Overall, the first restaurant only changed public food service in incremental ways; the idea of serving sophisticated food and even sometimes ordering individual dishes already existed among the traiteurs who had been the main public meal providers in Paris for over a century. Above all, what survived from the new establishment was its name – restaurateur – and the name of its main product – restaurant. The traiteurs seem to have found it fashionable to attach the first term to theirs – creating traiteurs-restaurateurs – and to become more attentive to décor and service. But the core of their business model did not greatly change and the great restaurants which appeared towards the end of the century owed more to the traiteurs than they did to the ultimately eccentric and exceptional “restorers” who first bore that name. If the label of the first restorers endured, the institution itself had substantially disappeared by the time the first great restaurants arose.

Interested in Paris food history? 

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Ad for Minet’s (very likely the same as Roze de Chantoiseau’s original restaurant)
Master Minet, Master Traiteur, has just created, on the rue des Poulies St. Honoré, a new public Room modeled on our most brilliant Cafés. Excellent consommés or restorants, carefully kept warm in double boilers, are sold at a very modest price at all hours and delivered about Town.
This new establishment is announced to the public on its ceiling by this Latin couplet:
Hic sapidè titillant juscula blanda palateum;
Hic datur essaetis, pectoribusque salus.
[Here tasty tempting broths flatter the palate;
Here the feeble are given healthy chests.]
The vessels in which one is served are of white faience, edged with gold; their neat air pleases the eye as much as the dishes they contain please the taste.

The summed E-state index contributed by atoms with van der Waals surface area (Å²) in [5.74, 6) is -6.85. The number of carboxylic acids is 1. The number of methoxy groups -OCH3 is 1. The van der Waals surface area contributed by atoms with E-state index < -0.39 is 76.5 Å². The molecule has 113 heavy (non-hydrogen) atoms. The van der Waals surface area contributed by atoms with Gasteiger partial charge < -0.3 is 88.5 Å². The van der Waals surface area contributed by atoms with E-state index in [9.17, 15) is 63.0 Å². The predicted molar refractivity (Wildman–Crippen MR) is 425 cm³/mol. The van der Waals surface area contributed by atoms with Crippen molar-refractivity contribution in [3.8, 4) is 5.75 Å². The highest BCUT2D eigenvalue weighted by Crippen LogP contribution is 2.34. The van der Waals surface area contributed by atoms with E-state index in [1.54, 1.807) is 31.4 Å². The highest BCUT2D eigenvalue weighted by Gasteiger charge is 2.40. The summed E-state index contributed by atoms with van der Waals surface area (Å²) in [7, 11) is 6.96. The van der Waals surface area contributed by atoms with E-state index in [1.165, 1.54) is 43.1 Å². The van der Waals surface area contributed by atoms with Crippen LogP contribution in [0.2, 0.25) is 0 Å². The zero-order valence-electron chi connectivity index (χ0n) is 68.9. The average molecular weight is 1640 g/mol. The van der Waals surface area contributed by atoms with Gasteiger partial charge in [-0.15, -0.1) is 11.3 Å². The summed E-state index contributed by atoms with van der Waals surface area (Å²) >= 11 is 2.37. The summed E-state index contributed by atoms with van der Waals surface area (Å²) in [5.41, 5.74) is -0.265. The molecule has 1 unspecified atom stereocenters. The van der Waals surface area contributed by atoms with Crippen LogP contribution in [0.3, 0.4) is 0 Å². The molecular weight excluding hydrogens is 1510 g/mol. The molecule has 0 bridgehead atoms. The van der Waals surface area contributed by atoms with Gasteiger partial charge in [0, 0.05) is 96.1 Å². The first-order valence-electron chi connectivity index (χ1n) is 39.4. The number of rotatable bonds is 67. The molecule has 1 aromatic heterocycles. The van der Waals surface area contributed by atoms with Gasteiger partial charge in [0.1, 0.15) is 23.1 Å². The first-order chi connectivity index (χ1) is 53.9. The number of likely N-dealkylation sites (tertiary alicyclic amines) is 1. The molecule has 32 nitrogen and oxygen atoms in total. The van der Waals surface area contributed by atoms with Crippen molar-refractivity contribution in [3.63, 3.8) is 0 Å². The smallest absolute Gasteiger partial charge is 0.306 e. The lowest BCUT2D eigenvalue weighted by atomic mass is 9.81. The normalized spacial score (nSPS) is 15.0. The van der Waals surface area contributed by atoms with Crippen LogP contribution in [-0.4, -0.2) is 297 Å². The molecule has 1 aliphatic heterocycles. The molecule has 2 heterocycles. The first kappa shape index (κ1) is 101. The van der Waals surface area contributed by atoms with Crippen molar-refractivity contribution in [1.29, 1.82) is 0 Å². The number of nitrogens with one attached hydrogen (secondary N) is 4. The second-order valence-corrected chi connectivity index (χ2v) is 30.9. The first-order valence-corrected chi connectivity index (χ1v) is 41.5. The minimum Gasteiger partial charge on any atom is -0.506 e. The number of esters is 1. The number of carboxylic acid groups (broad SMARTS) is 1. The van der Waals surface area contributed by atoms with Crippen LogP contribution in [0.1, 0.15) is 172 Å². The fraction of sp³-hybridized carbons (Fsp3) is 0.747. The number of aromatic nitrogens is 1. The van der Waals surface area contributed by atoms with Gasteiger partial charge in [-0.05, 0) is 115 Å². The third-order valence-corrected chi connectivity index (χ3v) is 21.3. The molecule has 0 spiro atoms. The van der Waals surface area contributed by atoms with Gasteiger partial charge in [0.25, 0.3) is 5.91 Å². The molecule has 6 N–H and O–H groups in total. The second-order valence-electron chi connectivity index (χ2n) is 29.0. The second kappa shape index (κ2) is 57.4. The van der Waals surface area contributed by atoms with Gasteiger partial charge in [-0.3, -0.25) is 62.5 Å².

In this room are fine butter, fresh eggs, rice creams and Brittany gruel for meat days and with milk; Bar preserves and other dishes as healthy as they are refined.
Those lodged in furnished Hotels not being able to procure consommés which would become too expensive to prepare with fowl, old partridges, pheasants, etc. such as those made by Master Minet will no doubt applaud this useful establishment.
Those who have weak and fragile chests, and whose diet does allow them to sup, will be no less pleased to find a known place, where, without offending the sensibilities, one can go take one’s consommé as one goes to the Cafés to take one’s bavaroise and enjoy there the pleasures of society.
So that nothing is lacking it has been thought necessary to provide reading, periodic and new works which appear each month in this Capital, so that one finds at once in this new establishment relief for the body, and respite for the spirit.

Ad for Vacossin, an early imitator of the first Restorer

By privilege of the King, to the true Restorer
Accurrite ad me omnes qui stomacho laboratis & ego vos restaurabo
[Come to me all whose stomach labors and I will restore you]

Master Vacossin has just founded on the model of London, & in imitation of the establishment made by Master Duchêne rue des Poulies, a large Room, decorated, on the ground floor, rue de Grenelle St. Honoré, facing the Hotel of the Fermes de Roi.
To make this establishment as pleasant as it is useful, reading will be provided of Periodicals, of the Avantcoureur, of the Gazettes, Announcements and Posters; pens, ink, paper and wax will be provided gratis according to etiquette.